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From the archives

Untying the Knot

A new book untangles historical confusion and contemporary anxieties about marriage

Thou Art Anxious

Decisions, decisions

Keep in Touch

Why digital connections can’t sustain health, happiness or politics

Ray Conlogue

Ray Conlogue is a former arts writer for The Globe and Mail and author of The Longing for Homeland in Canada and Quebec (Mercury Press, 1996), an analysis of the cultural and historical dimensions of Quebec’s independence movement, as well as being a translator, teacher and author of a young adult novel.

Articles by
Ray Conlogue

From Crusader to Mayor

A city hall veteran recalls a pivotal time in Toronto’s municipal history April 2016
Twenty-five years ago, Toronto writer Cary Fagan observed that people fleeing Toronto because of costly housing did so without regret because the city “has created no myth of itself to hold them.” Myths can be good or bad for many reasons. One very bad Toronto myth is that the city has no myths. John Sewell’s new political autobiography—as…

The Allure of Bias

How Quebec students view the province’s turbulent past December 2014
During the 1995 Quebec independence referendum a theatre company set up in a Montreal public square. There it re-enacted the 1837 war for Quebec independence as a series of encounters between Punch and Judy–style political hacks, with occasional heroic intervention by a rebel. I best remember the scene where Lord Durham opined that the defeated habitants were charming bumblers who might one day be…

Imagining Democracies

A Canadian philosopher shows why exporting ideas is always problematical. September 2004

Why Did They Strike?

A political generation gap—invisible to most Anglos—separates Quebec students and parents November 2012
For most Canadians, the Quebec student strike—picturesquely nicknamed the “printemps érable,” or “maple spring”—seemed to come out of nowhere this past May. About 300,000 college and university students, nearly three quarters of the province’s entire enrollment, struck against a tuition hike proposed by the Quebec government. Images of swathes of fetching young people, many displaying the carnivalesque painted faces and body language of attendees at a rock concert rather than a social…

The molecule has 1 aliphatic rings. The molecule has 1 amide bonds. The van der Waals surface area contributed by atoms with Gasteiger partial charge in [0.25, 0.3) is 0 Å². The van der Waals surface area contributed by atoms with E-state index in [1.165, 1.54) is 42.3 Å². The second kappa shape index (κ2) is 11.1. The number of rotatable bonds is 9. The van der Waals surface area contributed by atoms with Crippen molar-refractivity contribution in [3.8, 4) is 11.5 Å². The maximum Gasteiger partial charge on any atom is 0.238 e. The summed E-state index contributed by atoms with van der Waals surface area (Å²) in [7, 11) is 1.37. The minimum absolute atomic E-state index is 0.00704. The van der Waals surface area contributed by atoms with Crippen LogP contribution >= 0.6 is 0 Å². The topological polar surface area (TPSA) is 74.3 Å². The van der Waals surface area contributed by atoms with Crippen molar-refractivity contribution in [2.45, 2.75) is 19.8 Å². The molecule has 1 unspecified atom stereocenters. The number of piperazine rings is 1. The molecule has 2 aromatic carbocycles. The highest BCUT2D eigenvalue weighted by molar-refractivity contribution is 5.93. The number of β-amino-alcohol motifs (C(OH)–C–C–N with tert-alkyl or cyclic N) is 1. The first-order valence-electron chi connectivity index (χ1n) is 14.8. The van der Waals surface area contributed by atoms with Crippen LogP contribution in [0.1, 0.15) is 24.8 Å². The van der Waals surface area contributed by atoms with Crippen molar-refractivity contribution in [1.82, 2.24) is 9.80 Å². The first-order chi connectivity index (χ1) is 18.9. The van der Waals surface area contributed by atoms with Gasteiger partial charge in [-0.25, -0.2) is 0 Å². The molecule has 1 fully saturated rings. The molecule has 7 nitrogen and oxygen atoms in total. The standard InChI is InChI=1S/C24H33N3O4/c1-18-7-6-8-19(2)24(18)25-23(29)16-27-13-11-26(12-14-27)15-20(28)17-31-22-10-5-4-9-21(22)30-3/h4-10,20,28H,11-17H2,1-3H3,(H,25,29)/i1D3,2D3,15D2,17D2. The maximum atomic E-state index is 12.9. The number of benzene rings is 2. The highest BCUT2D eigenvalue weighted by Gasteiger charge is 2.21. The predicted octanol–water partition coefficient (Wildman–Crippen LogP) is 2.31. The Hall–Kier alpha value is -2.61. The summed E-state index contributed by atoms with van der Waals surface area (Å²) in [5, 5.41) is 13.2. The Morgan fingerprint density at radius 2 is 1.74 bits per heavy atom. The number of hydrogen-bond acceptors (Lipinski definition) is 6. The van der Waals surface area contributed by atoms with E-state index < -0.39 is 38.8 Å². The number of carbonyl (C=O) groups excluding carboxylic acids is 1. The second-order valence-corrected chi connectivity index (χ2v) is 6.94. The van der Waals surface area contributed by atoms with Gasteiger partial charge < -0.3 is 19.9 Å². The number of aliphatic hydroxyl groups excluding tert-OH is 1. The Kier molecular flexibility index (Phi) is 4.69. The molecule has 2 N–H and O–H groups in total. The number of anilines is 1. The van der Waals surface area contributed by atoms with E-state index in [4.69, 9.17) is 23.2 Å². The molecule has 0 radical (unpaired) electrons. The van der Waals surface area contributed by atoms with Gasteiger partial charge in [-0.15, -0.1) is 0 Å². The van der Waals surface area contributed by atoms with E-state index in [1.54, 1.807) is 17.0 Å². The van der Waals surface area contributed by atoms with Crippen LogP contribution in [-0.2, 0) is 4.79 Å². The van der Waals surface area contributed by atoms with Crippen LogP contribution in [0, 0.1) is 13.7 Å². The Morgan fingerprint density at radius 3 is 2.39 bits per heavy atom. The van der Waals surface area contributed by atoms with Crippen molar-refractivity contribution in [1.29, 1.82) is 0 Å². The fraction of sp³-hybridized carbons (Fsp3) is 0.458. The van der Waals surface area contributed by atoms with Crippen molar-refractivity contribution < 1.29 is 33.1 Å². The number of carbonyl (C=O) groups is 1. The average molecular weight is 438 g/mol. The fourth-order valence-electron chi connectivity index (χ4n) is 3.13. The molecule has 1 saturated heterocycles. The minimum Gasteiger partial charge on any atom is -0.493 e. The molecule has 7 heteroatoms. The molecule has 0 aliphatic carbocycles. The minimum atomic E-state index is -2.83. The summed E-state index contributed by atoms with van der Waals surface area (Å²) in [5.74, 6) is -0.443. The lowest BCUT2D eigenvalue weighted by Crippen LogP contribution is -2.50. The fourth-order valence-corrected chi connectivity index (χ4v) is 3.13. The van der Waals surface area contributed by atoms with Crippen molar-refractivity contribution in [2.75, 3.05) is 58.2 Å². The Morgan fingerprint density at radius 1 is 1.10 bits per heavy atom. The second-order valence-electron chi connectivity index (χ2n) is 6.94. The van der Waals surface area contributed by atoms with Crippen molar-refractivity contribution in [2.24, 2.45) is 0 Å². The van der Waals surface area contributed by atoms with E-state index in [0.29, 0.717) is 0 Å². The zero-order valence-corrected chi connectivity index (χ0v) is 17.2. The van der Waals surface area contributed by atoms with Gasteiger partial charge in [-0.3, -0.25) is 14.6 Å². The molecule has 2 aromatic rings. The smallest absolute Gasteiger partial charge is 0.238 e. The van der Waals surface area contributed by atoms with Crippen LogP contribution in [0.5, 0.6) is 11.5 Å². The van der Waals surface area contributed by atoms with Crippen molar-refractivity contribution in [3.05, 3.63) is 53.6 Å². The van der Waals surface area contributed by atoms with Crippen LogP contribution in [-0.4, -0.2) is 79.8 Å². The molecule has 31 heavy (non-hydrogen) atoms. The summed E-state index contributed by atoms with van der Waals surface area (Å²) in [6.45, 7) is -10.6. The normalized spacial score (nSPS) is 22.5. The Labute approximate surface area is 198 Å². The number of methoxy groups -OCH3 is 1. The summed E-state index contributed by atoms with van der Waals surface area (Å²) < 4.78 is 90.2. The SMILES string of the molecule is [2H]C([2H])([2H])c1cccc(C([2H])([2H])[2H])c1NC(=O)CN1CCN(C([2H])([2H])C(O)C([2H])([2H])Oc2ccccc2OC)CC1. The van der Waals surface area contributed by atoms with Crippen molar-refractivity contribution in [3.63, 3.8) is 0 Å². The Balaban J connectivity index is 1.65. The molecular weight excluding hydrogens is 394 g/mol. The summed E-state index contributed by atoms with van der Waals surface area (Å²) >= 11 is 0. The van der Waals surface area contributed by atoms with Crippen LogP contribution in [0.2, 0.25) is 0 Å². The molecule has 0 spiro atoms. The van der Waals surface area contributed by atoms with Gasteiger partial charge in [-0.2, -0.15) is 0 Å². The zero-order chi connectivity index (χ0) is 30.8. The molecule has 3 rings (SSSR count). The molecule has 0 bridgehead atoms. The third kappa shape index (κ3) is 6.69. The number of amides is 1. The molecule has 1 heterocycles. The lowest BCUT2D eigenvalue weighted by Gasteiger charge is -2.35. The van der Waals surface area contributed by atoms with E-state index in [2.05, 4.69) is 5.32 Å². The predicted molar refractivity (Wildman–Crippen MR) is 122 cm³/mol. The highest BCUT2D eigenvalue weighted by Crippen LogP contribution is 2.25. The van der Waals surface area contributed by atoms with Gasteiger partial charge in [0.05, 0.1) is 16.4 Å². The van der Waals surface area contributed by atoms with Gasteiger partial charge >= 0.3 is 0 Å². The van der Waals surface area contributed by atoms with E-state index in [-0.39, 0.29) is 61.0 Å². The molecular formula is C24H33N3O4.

Culture Clash

From opposing political camps, two new polemics aim to Enlighten June 2010
These two volumes could bookend any collection of writings about the old right/left philosophical schism. In fact, they would have to be bookends, since proximity would cause spontaneous combustion. The flavour of Laura Penny’s More Money Than Brains is caught in its subtitle: Why School Sucks, College Is Crap and Idiots Think They’re Right

Revisiting a Powerful Myth

A new history and an opera retell the tale of the Children’s Crusade July–August 2009
We all know, or believe we know, the story of the children’s crusade. In the year 1212, many thousands of French and German children spontaneously set out on foot toward the Mediterranean, thence hoping to make their way to Jerusalem and evict the infidels from the Holy Land. Some may remember the event from parental readings of popular children’s stories such as Jerusalem and the Crusades

Delicious Canadian Ham

Two show-off actors strut their stuff in new books. December 2008
Laurence Oliver once observed, apropos of Method actors who dig deep into personal experience for the motivation of their characters, that he had never been conscious of any motivation in his own work apart from the desire to show off. Christopher Plummer and William Shatner, casting aside Canadianness, set out to become show-offs of great…

Empire à la Carte

Mostly American thinkers dish out hegemonic wisdom in a Canadian restaurant. January–February 2008

A Rugged Utopian

A new biography tries to save a Russian anarchist from history’s bad rap. January–February 2007